Hazardous waste generators in New York State (NYS) are generally well aware of the fact that as an authorized state, NYS is required to have hazardous waste regulations at least as stringent as the United States Environmental Protection Agency (USEPA). However, what generators may not be aware of is that following the effective date of USEPA’s Hazardous Waste Generator Improvements Rule (GIR) in May 2017, NYS has yet to fully accept the full GIR regulations, as the state continues to revise and update their own regulations. Generators in NYS must not only ensure that they are complying with NYSDEC hazardous waste regulations, but also the more-stringent requirements of the USEPA’s GIR which are in effect (USEPA can enforce these requirements in NYS). Most of these more-stringent requirements affect large quantity generators (LQGs), but some do affect other categories of generators as well. Generators in NYS often assume that if they comply with the NYSDEC hazardous waste regulations, they are automatically in compliance with USEPA requirements; however, this is currently not the case. For instance, the GIR included a provision that LQGs must also develop and submit a Quick Reference Guide (QRG) when they update and submit their RCRA Contingency Plans to emergency responders and agencies. This requirement hasn’t been adopted yet by NYSDEC (although it is in the process), but because it is in effect at the federal level, it may be enforced in NYS. There are also several other aspects to the GIR that are currently in effect at the federal level that can still be enforced in NYS prior to NYSDEC’s adoption of the rule. This also works in the opposite fashion. There are some hazardous waste provisions that are less stringent at the federal level than state, which cannot yet be utilized by NYS generators. These include managing aerosol cans as universal waste, episodic generation reliefs, LQGs consolidating Very Small Quantity Generator (VSQG) wastes, and the 50-foot setback waiver for ignitable and reactive wastes. NYSDEC is adopting most of these provisions in some fashion in various phased packages of regulatory changes (see FedReg5 and FedReg6 packages on NYSDEC website). These changes also include reorganization and various clarifications as well, which are expected to aid in clarifying many generator requirements. If you require assistance developing or updating your contingency plan, or complying with an aspect of RCRA / NYS hazardous waste regulations, contact EA today.

Ammonia PSM/RMP Mechanical Integrity ANSI/IIAR 6-2019 Standard

ANSI/IIAR 6-2019 was recently established to define the minimum requirements for inspection, testing, and maintenance (ITM) applicable to a safe closed-circuit ammonia refrigeration system. The standard identifies what components should be inspected, tested, and maintained and how frequently the tasks should be performed. The standard should be incorporated into a Mechanical Integrity Program as recognized and generally accepted good engineering practices and OSHA is now using the document for reference during inspections. This document also provides several benefits for employers in eliminating certain grey areas surrounding the ITM that may be required, but also provides guidance on the Retention of Mechanical Integrity Records, as well as the acceptable frequencies for completing required tasks (i.e., annual inspection is occurring once per year in a time period of between 9 and 15 months with the maximum time period being 15 months for an annual task). These are important tools for operators of ammonia refrigeration systems to be aware of and how they may affect your PSM/RMP Program procedures and documentation. If you have not already had internal discussions regarding complying with ANSI/IIAR-6 and determining how its requirements may affect your process and facility, Now Is The Time! HEI provides hands-on assistance to ensure that you understand how this standard may affect your process and PSM/RMP Program. Hazard Evaluations will work with your team to ensure that you take the appropriate steps in achieving compliance!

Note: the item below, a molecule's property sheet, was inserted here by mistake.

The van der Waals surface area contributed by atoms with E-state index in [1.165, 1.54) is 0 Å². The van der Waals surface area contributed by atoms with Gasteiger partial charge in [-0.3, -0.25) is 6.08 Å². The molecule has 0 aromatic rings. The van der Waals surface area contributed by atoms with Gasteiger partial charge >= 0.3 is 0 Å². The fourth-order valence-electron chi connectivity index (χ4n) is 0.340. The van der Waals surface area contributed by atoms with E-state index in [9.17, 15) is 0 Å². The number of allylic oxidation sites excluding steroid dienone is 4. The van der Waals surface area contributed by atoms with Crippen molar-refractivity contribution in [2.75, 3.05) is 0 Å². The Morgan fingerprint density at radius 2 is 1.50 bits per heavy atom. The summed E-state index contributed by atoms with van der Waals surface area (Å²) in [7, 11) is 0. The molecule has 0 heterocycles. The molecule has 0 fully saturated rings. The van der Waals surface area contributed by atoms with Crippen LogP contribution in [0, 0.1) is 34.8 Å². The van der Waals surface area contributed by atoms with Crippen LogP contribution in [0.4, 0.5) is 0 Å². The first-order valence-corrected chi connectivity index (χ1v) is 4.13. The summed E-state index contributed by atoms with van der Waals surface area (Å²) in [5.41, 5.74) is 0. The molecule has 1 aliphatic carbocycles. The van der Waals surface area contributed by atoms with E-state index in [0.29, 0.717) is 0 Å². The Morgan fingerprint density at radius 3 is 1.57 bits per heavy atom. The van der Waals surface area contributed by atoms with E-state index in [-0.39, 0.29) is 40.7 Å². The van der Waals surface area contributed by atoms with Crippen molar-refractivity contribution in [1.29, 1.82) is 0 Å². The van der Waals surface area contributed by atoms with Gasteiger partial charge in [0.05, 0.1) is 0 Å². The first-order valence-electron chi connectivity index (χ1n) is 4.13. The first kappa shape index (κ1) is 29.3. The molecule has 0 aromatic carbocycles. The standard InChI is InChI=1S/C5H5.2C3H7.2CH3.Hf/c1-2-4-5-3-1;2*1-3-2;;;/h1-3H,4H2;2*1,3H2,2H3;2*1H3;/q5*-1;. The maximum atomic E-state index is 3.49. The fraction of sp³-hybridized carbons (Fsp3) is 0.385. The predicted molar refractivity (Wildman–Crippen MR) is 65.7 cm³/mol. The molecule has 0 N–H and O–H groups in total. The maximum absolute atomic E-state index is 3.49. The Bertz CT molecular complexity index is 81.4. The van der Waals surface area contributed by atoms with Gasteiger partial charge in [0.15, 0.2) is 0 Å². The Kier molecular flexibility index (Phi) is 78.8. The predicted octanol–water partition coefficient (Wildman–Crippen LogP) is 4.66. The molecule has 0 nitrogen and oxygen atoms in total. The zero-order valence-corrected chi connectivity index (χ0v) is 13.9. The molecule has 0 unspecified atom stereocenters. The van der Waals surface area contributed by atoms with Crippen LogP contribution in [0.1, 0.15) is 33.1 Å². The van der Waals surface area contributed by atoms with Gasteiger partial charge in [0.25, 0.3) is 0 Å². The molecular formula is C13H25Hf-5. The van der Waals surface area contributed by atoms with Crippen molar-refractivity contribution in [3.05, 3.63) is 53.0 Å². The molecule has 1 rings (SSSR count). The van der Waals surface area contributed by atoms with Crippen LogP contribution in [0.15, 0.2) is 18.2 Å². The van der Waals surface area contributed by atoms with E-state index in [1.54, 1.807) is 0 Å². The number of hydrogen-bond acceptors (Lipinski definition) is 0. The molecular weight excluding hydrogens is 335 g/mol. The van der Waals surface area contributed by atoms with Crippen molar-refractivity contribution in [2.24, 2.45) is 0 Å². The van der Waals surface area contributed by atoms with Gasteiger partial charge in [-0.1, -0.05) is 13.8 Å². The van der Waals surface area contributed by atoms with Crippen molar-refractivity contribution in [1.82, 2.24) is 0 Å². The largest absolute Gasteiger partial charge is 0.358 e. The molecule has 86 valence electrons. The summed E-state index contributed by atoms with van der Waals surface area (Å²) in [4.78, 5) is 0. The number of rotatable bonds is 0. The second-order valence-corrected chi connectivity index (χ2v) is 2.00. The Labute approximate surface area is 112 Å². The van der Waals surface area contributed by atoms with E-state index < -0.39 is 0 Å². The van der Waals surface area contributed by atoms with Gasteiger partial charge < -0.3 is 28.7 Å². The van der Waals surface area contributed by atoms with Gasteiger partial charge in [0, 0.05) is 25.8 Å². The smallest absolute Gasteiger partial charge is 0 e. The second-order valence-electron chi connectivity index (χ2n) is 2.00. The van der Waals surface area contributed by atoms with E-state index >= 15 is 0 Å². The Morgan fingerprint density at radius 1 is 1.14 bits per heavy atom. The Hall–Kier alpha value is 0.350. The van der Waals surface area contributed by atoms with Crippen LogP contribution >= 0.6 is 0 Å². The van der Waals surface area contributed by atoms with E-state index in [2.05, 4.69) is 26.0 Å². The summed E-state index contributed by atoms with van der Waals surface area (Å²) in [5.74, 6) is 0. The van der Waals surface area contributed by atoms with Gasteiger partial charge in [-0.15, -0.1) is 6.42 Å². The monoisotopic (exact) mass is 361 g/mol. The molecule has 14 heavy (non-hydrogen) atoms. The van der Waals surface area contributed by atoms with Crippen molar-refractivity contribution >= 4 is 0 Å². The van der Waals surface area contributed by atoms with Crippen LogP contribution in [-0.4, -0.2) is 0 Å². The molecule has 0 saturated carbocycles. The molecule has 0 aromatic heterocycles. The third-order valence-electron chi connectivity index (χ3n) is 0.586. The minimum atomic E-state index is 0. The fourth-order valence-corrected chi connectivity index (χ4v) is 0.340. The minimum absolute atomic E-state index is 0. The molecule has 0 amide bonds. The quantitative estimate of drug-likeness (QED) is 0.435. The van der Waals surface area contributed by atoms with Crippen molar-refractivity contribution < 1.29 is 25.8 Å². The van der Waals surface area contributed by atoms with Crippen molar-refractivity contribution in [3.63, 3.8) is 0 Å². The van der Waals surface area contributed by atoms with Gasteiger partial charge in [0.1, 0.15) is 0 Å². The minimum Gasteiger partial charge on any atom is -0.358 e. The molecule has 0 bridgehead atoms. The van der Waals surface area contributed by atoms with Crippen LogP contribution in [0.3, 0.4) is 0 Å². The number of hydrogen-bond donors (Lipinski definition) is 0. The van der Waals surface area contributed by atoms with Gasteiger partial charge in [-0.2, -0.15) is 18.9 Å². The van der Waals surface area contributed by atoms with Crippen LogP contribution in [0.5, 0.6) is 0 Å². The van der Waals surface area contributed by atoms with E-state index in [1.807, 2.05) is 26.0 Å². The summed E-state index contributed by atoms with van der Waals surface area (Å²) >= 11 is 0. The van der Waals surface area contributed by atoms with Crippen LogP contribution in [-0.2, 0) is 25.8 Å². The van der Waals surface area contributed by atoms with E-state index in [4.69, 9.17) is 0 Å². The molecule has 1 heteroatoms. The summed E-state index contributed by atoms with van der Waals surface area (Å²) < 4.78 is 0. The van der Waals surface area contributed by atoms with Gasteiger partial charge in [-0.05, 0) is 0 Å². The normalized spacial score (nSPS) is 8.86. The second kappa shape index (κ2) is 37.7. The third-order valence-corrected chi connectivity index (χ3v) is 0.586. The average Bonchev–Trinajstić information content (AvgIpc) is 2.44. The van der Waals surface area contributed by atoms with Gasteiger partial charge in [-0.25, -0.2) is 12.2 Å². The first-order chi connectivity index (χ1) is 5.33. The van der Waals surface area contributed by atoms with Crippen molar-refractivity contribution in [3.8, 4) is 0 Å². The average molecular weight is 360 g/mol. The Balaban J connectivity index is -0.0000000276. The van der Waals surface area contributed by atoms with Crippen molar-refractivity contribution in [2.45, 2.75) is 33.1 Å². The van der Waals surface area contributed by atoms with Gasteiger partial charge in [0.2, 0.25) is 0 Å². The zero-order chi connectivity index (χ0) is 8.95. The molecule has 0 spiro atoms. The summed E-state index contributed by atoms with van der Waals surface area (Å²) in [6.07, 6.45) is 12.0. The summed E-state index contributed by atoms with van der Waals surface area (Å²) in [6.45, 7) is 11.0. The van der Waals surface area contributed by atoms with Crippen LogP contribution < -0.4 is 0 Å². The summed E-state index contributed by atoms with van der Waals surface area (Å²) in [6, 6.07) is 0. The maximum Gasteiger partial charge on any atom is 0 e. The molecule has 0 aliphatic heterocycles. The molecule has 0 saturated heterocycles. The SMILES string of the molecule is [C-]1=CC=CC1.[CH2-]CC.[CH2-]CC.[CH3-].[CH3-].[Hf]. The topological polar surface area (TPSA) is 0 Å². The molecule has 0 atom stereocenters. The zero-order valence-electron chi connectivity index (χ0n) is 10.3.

Toxic Substances Control Act Chemical Data Reporting Deadline

The USEPA has revised the Chemical Data Reporting (CDR) requirements and has extended the deadline for
the 2020 reporting period to allow manufacturers and importers to review and incorporate the changes. The
deadline is quickly approaching and reports must be submitted by November 30, 2020.

Have you filed your Annual 209-u report yet?

NY General Municipal Law §209-u requires any business within NYS using hazardous materials during the previous year to report the presence of these materials to the chief of the appropriate fire department, fire corporation, or fire company having responsibility for fire protection at the storage address.

Download Fall 2020 PDF HERE

Important Compliance Dates & Deadlines for 2020:

Quarter 3 TP-550 HW Assessment & Fees – October 20

Quarter 3 Stormwater DMR – October 28

Cooling Tower Annual Certification – November 1

TSCA CDR 2020 – November 30

Stormwater Annual CSCIER – December 31

Quarter 4 Stormwater Annual Sampling – December 31

Quarter 4 Stormwater Visual Monitoring – December 31